2. Kelli,

    We had a similar situation in the first apartment we lived in. If I hadn’t been a young, naive 19 year old I would have gotten involved. Thank you for having the courage to do something about this thug. I am still amazed at the ignorant bullies who walk among us and the women who think they don’t have an alternative but to stay.

  3. A terrible memory from my teenage years involves living in a very cool duplex house with my mom–I had the 3rd floor, she had the second so it was very very cool. Anyway, the house next door was divided into apartments and for a good few months, I would go to sleep with the sound of the dude next door beating up and screaming at his girlfriend. Did I tell my mom? I don’t think I did and I still feel bad about it.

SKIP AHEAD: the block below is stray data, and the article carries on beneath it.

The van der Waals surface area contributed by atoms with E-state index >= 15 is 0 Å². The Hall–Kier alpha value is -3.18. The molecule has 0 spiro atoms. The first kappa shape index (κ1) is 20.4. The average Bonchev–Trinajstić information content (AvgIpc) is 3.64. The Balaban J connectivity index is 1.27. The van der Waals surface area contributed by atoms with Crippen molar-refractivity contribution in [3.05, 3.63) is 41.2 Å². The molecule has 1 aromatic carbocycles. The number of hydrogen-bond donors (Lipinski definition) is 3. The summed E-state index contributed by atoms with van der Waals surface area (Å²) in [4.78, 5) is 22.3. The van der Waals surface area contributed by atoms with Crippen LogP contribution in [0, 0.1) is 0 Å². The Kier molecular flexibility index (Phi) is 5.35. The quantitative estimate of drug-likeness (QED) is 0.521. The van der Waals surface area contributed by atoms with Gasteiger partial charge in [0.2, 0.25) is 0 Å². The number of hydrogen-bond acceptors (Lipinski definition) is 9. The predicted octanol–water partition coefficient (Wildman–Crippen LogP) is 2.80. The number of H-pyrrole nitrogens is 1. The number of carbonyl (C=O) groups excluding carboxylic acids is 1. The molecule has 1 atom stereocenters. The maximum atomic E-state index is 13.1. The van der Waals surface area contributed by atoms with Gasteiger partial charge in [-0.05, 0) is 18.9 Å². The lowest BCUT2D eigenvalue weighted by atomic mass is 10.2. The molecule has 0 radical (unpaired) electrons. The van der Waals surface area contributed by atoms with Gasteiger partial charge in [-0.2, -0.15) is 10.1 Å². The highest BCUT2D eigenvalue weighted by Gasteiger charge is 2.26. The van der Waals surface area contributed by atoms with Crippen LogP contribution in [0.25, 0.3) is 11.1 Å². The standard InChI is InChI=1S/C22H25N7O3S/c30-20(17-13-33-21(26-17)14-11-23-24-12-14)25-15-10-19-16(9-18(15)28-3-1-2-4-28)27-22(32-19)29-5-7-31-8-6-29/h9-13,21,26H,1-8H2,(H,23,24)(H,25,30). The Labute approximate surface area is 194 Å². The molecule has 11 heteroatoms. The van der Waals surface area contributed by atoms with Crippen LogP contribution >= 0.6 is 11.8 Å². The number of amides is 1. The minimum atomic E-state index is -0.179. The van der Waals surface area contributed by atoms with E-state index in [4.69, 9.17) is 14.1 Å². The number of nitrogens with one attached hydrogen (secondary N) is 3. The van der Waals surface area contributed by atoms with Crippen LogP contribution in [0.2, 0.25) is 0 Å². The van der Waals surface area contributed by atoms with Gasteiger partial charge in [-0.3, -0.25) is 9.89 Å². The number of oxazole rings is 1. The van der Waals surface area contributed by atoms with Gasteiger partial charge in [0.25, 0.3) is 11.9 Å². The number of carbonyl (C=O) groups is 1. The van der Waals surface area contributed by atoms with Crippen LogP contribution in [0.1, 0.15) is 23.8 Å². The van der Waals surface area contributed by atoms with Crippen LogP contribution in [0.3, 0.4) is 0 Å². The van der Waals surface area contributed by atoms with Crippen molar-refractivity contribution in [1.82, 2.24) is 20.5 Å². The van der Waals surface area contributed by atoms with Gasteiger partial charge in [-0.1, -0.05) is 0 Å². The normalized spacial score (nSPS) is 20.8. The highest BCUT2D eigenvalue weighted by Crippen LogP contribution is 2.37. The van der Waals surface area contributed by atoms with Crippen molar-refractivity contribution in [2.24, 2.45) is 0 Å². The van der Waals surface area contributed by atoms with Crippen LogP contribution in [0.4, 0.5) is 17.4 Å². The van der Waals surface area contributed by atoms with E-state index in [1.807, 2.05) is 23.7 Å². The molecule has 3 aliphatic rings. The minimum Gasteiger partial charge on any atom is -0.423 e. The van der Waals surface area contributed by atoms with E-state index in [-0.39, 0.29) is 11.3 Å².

4. Pretty sure he’s three doors down. Top level of the duplex with the big barking dog. Ask Emily and Richard two doors down if they know anything or can confirm. Ashamed I never reacted, but it had just started shortly before you moved in. Lots of turnover in that place.

  5. Omg, seriously you’re hearing domestic abuse nightly? That would make me so sad and so angry at the same time. Keep us posted!

  6. At three am when I couldn’t sleep, hearing you say … writing a man a ticket for being a dickhead made me laugh so hard.

    I am currently writing a man a ticket for the very same thing.

  7. Keep listening and make that call when you can. There is no excuse for domestic violence, and we all need to intervene, safely, when we can, as often as we can. Much, much love to you…Please be careful.

  8. Ok, this comment comes from personal experience. When you’re in an abusive relationship you often fear the one that’s either being mentally abusive or physically abusive. You’ll do almost anything to avoid being bullied, hit or yelled at and often someone just stepping in to help will have back lashes on the woman after the one trying to help leaves. A lot of these women live their days in fear, even if the husband/boyfriend isn’t in the house.